Genetic polymorphisms as non-modifiable susceptibility factors to laryngeal cancer
Tipo de Publicación:
Luis Quiñones Sepúlveda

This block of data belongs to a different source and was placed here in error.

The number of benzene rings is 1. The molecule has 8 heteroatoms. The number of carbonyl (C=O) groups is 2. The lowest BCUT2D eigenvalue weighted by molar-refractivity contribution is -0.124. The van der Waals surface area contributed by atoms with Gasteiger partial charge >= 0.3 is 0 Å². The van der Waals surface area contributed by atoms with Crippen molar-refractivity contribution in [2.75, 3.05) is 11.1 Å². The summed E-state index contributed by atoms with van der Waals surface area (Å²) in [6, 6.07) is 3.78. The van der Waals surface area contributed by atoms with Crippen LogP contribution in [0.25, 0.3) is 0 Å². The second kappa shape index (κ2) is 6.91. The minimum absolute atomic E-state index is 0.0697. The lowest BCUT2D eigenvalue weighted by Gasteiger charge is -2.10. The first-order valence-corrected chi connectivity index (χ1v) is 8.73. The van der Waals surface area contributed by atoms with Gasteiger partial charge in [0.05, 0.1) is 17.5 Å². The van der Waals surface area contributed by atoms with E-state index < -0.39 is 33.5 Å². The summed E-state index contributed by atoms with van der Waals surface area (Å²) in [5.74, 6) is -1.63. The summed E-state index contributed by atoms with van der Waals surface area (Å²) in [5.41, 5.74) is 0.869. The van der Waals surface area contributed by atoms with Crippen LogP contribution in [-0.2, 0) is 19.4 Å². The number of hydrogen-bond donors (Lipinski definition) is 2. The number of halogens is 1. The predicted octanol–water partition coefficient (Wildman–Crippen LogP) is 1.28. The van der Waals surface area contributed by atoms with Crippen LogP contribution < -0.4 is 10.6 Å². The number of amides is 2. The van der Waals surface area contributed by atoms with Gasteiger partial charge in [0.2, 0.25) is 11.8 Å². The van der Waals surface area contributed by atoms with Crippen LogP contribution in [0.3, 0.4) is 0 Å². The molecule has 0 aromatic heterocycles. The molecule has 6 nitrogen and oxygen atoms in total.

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Laryngeal squamous cell carcinoma (LSCC) is a highly disabling disease to the patient, affecting speech, swallowing and respiratory skills. Smoking and alcohol abuse are principal risk factors linked to this disease. Genetic factors can be involved in carcinogenesis by controlling the cell cycle, cell survival, angiogenesis, and invasiveness. Single nucleotide polymorphisms (SNPs) involving specific genes could modulate the risk of LSCC related to known carcinogens by modifying cellular responses, but not all genetic associations are known. In a case–control study, we assess the associations between cyclooxygenase-2 (COX2), epidermal growth factor (EGF), EGF receptor (EGFR), and tumor suppressor P53 SNPs on the risk of LSCC development in the Chilean population. A total of 85 LSCC patients and 95 healthy volunteers were recruited. SNPs genotype were analyzed from genomic DNA by Polymerase Chain Reaction (PCR)-Restriction Fragment Length Polymorphism (RFLP) and associations were estimated by odds ratios (ORs) using unconditional logistic regressions. A significant association between COX2 and TP53 SNP and LSCC risk was found, with an OR = 3.27 for COX2 c.-1329A>G (rs689466) SNP, and an OR = 1.94 for TP53 c.215C>G, Pro72Arg (rs1042522) SNP. These findings suggest that COX2 c.-1329A>G and TP53 c.215C>G (Pro72Arg) SNPs may be risk factors for LSCC. Through this research, we identify two low penetrance genetic variants that may be evaluated as novel biomarkers for this disease, in South American Mestizo populations.